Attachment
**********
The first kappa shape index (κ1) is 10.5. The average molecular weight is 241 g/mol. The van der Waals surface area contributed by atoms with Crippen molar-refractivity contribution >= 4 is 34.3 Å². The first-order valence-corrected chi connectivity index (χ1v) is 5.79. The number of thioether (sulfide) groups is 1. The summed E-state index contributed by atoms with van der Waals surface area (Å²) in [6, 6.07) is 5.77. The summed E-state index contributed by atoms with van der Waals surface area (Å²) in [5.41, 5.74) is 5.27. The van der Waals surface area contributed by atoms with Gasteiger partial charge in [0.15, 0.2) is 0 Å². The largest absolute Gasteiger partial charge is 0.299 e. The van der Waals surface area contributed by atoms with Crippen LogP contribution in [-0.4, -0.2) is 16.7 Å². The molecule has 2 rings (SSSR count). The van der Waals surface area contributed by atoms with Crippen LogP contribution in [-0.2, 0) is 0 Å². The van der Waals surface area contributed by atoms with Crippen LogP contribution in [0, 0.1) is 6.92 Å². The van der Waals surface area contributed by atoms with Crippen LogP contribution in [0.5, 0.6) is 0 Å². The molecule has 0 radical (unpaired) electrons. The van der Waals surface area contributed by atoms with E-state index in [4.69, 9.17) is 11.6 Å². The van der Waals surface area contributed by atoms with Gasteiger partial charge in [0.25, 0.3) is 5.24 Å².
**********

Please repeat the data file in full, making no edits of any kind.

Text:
The first kappa shape index (κ1) is 10.5. The average molecular weight is 241 g/mol. The van der Waals surface area contributed by atoms with Crippen molar-refractivity contribution >= 4 is 34.3 Å². The first-order valence-corrected chi connectivity index (χ1v) is 5.79. The number of thioether (sulfide) groups is 1. The summed E-state index contributed by atoms with van der Waals surface area (Å²) in [6, 6.07) is 5.77. The summed E-state index contributed by atoms with van der Waals surface area (Å²) in [5.41, 5.74) is 5.27. The van der Waals surface area contributed by atoms with Gasteiger partial charge in [0.15, 0.2) is 0 Å². The largest absolute Gasteiger partial charge is 0.299 e. The van der Waals surface area contributed by atoms with Crippen LogP contribution in [-0.4, -0.2) is 16.7 Å². The molecule has 2 rings (SSSR count). The van der Waals surface area contributed by atoms with Crippen LogP contribution in [-0.2, 0) is 0 Å². The van der Waals surface area contributed by atoms with Crippen LogP contribution in [0, 0.1) is 6.92 Å². The van der Waals surface area contributed by atoms with Crippen LogP contribution in [0.5, 0.6) is 0 Å². The molecule has 0 radical (unpaired) electrons. The van der Waals surface area contributed by atoms with E-state index in [4.69, 9.17) is 11.6 Å². The van der Waals surface area contributed by atoms with Gasteiger partial charge in [0.25, 0.3) is 5.24 Å².